Island newspaper in its editorial today examines the current state of Sri Lanka; Sri Lanka is now Singapore style police state the editorial examines
Appended below the full text of the editorial
Sri Lanka is now like Singapore thanks to its current leaders; it, too, has become a police state! The long arm of the law is so ubiquitous that one wonders if armed cops have multiplied like cockroaches during the past several months. The CID is busy doing political work, and so are the state intelligence outfits.
The Rajapaksa-Wickremesinghe regime is all out to suppress democratic dissent and unflinchingly deploys the police and the military to crush protests. It is apparently labouring under the delusion that crackdowns on protests will deter the public from staging another uprising and help tame its political rivals and student activists so that it can perpetuate its hold on power.
The police are behaving like the Oprichniki of Ivan the Terrible. They are in overdrive to neutralise political threats to the government and descend on protesters to humour their political masters, who seem to be deriving some perverse pleasure from brutal attacks on protesting citizens.
There arise some situations where protesters, especially university students, overstep their limits and become a public nuisance, compelling the police to use force to disperse them. The Human Rights Commission of Sri Lanka has also urged protesters to exercise their rights without inconveniencing others. But why the police set upon protesting students at the Colombo and Kelaniya universities, on Wednesday, defies comprehension.
Those protests were peaceful, and the police could have brought the situation under control without using force. It is only natural that the university teachers have taken up the cudgels for their students’ right to protest, condemned the government, and threatened trade union action in protest against police brutality.
The state-run hospitals are experiencing shortages of life-saving drugs and equipment so much so that the Health Ministry has imposed restrictions on surgical operations performed there. The Treasury insists that it is without funds for elections. Schools and universities have been affected by fund cuts. But the government has enough money to import shiploads of teargas!
A government sans legitimacy seeking to restore political stability ought to tread cautiously. It is a fatal mistake for the incumbent regime to go on the offensive in dealing with public protests. Coercion may seem to work in the short run, but is always counterproductive. Not even the Ranasinghe Premadasa government, which crushed the JVP in the late 1980s, and had countless goon squads working for it, was equal to the task of suppressing democratic dissent.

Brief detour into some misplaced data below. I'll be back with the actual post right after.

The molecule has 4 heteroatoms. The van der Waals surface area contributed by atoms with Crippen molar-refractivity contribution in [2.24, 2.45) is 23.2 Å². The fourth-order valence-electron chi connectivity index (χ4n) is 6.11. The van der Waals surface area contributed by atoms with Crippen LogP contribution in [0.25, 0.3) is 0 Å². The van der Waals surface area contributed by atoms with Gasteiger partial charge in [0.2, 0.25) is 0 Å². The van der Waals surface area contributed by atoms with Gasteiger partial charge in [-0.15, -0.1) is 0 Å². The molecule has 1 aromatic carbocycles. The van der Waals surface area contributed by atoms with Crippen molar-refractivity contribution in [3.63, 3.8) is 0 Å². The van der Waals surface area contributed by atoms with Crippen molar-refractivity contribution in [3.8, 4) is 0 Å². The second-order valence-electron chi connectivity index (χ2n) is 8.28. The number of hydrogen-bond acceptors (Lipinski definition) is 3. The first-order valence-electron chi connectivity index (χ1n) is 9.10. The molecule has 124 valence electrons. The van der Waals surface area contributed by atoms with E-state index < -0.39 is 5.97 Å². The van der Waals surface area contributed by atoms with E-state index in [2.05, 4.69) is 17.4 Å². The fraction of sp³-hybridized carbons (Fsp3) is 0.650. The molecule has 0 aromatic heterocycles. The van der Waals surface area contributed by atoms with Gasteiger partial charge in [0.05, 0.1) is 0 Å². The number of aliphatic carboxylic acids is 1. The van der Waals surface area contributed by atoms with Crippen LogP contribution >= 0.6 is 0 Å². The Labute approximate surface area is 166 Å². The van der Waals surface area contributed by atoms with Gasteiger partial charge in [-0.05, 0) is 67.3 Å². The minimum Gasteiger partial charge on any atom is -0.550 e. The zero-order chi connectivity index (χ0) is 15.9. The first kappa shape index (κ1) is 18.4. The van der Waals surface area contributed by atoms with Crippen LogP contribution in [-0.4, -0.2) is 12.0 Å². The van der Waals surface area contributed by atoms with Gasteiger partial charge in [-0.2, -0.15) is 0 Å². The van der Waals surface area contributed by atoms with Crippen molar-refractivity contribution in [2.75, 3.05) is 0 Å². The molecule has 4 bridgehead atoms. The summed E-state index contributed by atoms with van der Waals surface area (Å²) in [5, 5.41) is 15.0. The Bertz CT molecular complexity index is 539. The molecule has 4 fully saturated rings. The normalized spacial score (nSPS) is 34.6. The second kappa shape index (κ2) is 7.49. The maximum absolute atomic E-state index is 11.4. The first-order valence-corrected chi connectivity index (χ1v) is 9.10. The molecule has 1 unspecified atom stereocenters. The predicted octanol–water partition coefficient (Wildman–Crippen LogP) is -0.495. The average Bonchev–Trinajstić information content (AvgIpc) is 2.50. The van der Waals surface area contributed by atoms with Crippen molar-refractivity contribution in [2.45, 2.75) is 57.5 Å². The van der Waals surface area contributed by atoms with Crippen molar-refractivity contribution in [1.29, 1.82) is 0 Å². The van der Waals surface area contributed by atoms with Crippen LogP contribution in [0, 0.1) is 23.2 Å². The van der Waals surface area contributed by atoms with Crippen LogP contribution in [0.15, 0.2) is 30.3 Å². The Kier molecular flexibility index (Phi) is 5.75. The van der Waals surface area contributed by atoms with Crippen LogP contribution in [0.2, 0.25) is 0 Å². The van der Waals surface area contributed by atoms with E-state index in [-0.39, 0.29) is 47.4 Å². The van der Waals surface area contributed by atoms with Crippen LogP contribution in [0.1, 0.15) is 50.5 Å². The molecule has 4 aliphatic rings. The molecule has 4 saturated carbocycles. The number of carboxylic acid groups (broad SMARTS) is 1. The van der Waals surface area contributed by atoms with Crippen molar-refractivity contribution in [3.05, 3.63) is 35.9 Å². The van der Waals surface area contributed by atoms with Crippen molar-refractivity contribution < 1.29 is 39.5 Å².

The economy was healthy and the UNP strong. Premadasa was a popularly elected President enjoying considerable public support as well. But he was no match for People Power. Current President Ranil Wickremesinghe was a senior minister in the Premadasa regime, and cannot be unaware that the violent suppression of dissent is an exercise in futility. The same goes for Mahinda Rajapaksa, who led the Opposition’s protest campaigns from the front during the Premadasa regime, but chose to emulate Premadasa in handling political dissent after securing the coveted presidency.
Speculation is rife that the government will be able to unlock the IMF bailout soon, but its efforts to stabilise the economy, which it itself bankrupted, are bound to fail unless there is political stability. Trade unions are on the warpath, but the government refuses to heed their voice and tries to silence them. Protests and strikes have the potential to snowball and spin out of control as we saw during the last stages of the Gotabaya Rajapaksa rule.
The government is skating on thin ice. Instead of riding roughshod over the Opposition, trade unions and pro-democracy groups including students, it had better get them around the table and address the root causes of their protests if it is keen to defuse tensions in the polity, which is like a simmering volcano. It must allow the Election Commission to conduct the local government polls, which will enable the people to vent their resentment democratically.
Let the police and the military personnel—political generals included—be warned that if they act in contravention of the law when they deal with protesters, they will do so at their own peril. They run the risk of being hauled up before court for their unlawful actions, and will be left without anyone to turn to in such an eventuality.
Source: The Island